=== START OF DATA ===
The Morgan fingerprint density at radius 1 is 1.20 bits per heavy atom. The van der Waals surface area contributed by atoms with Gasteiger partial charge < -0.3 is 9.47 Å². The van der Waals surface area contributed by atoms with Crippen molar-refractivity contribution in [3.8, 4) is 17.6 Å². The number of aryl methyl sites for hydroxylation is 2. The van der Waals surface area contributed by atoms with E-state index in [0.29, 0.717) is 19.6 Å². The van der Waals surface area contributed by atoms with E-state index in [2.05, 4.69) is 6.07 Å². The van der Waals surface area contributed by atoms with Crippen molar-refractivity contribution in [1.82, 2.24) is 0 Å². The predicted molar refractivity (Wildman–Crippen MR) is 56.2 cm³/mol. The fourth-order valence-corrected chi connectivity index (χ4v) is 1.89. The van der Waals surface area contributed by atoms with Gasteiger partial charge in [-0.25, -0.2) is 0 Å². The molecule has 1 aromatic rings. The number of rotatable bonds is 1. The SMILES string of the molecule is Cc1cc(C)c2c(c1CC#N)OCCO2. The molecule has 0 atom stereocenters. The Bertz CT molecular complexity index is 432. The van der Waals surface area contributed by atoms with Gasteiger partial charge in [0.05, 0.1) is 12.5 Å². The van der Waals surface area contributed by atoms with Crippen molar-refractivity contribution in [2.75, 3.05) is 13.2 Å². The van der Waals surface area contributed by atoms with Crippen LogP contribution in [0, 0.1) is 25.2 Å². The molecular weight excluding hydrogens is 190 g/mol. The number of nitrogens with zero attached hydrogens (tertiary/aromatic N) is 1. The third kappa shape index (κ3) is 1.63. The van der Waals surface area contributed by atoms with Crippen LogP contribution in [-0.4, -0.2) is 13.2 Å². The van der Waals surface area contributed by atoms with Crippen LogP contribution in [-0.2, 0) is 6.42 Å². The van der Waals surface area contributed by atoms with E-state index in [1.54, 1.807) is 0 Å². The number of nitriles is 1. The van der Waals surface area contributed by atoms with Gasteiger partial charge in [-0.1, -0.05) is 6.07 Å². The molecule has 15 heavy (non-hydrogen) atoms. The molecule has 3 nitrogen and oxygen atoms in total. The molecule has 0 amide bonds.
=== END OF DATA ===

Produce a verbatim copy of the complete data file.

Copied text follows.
The Morgan fingerprint density at radius 1 is 1.20 bits per heavy atom. The van der Waals surface area contributed by atoms with Gasteiger partial charge < -0.3 is 9.47 Å². The van der Waals surface area contributed by atoms with Crippen molar-refractivity contribution in [3.8, 4) is 17.6 Å². The number of aryl methyl sites for hydroxylation is 2. The van der Waals surface area contributed by atoms with E-state index in [0.29, 0.717) is 19.6 Å². The van der Waals surface area contributed by atoms with E-state index in [2.05, 4.69) is 6.07 Å². The van der Waals surface area contributed by atoms with Crippen molar-refractivity contribution in [1.82, 2.24) is 0 Å². The predicted molar refractivity (Wildman–Crippen MR) is 56.2 cm³/mol. The fourth-order valence-corrected chi connectivity index (χ4v) is 1.89. The van der Waals surface area contributed by atoms with Gasteiger partial charge in [-0.25, -0.2) is 0 Å². The molecule has 1 aromatic rings. The number of rotatable bonds is 1. The SMILES string of the molecule is Cc1cc(C)c2c(c1CC#N)OCCO2. The molecule has 0 atom stereocenters. The Bertz CT molecular complexity index is 432. The van der Waals surface area contributed by atoms with Gasteiger partial charge in [0.05, 0.1) is 12.5 Å². The van der Waals surface area contributed by atoms with Crippen molar-refractivity contribution in [2.75, 3.05) is 13.2 Å². The van der Waals surface area contributed by atoms with Crippen LogP contribution in [0, 0.1) is 25.2 Å². The molecular weight excluding hydrogens is 190 g/mol. The number of nitrogens with zero attached hydrogens (tertiary/aromatic N) is 1. The third kappa shape index (κ3) is 1.63. The van der Waals surface area contributed by atoms with Crippen LogP contribution in [-0.4, -0.2) is 13.2 Å². The van der Waals surface area contributed by atoms with Crippen LogP contribution in [-0.2, 0) is 6.42 Å². The van der Waals surface area contributed by atoms with E-state index in [1.54, 1.807) is 0 Å². The number of nitriles is 1. The van der Waals surface area contributed by atoms with Gasteiger partial charge in [-0.1, -0.05) is 6.07 Å². The molecule has 15 heavy (non-hydrogen) atoms. The molecule has 3 nitrogen and oxygen atoms in total. The molecule has 0 amide bonds.